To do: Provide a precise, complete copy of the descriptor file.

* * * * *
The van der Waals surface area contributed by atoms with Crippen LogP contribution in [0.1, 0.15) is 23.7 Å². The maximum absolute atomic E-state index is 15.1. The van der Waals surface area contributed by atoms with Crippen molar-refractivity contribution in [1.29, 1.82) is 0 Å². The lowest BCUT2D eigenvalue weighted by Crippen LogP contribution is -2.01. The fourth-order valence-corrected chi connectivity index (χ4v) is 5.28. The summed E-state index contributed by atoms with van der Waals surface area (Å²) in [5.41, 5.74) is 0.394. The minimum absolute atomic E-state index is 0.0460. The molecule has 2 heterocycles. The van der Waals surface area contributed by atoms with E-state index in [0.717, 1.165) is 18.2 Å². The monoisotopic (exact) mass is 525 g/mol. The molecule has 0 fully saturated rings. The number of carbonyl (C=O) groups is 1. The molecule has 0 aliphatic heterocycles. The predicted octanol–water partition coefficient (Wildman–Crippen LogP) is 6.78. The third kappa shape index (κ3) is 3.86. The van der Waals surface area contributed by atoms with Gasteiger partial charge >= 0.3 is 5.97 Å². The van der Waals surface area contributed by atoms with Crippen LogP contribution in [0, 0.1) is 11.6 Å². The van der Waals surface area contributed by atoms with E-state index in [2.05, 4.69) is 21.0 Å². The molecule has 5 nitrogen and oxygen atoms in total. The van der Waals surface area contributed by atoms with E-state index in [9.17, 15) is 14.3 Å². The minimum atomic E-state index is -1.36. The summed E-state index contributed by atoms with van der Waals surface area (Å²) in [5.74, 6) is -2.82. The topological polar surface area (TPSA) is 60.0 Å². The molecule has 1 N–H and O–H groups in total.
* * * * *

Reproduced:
The van der Waals surface area contributed by atoms with Crippen LogP contribution in [0.1, 0.15) is 23.7 Å². The maximum absolute atomic E-state index is 15.1. The van der Waals surface area contributed by atoms with Crippen molar-refractivity contribution in [1.29, 1.82) is 0 Å². The lowest BCUT2D eigenvalue weighted by Crippen LogP contribution is -2.01. The fourth-order valence-corrected chi connectivity index (χ4v) is 5.28. The summed E-state index contributed by atoms with van der Waals surface area (Å²) in [5.41, 5.74) is 0.394. The minimum absolute atomic E-state index is 0.0460. The molecule has 2 heterocycles. The van der Waals surface area contributed by atoms with E-state index in [0.717, 1.165) is 18.2 Å². The monoisotopic (exact) mass is 525 g/mol. The molecule has 0 fully saturated rings. The number of carbonyl (C=O) groups is 1. The molecule has 0 aliphatic heterocycles. The predicted octanol–water partition coefficient (Wildman–Crippen LogP) is 6.78. The third kappa shape index (κ3) is 3.86. The van der Waals surface area contributed by atoms with Gasteiger partial charge >= 0.3 is 5.97 Å². The van der Waals surface area contributed by atoms with Crippen LogP contribution in [0, 0.1) is 11.6 Å². The van der Waals surface area contributed by atoms with E-state index in [2.05, 4.69) is 21.0 Å². The molecule has 5 nitrogen and oxygen atoms in total. The van der Waals surface area contributed by atoms with E-state index in [9.17, 15) is 14.3 Å². The minimum atomic E-state index is -1.36. The summed E-state index contributed by atoms with van der Waals surface area (Å²) in [5.74, 6) is -2.82. The topological polar surface area (TPSA) is 60.0 Å². The molecule has 1 N–H and O–H groups in total.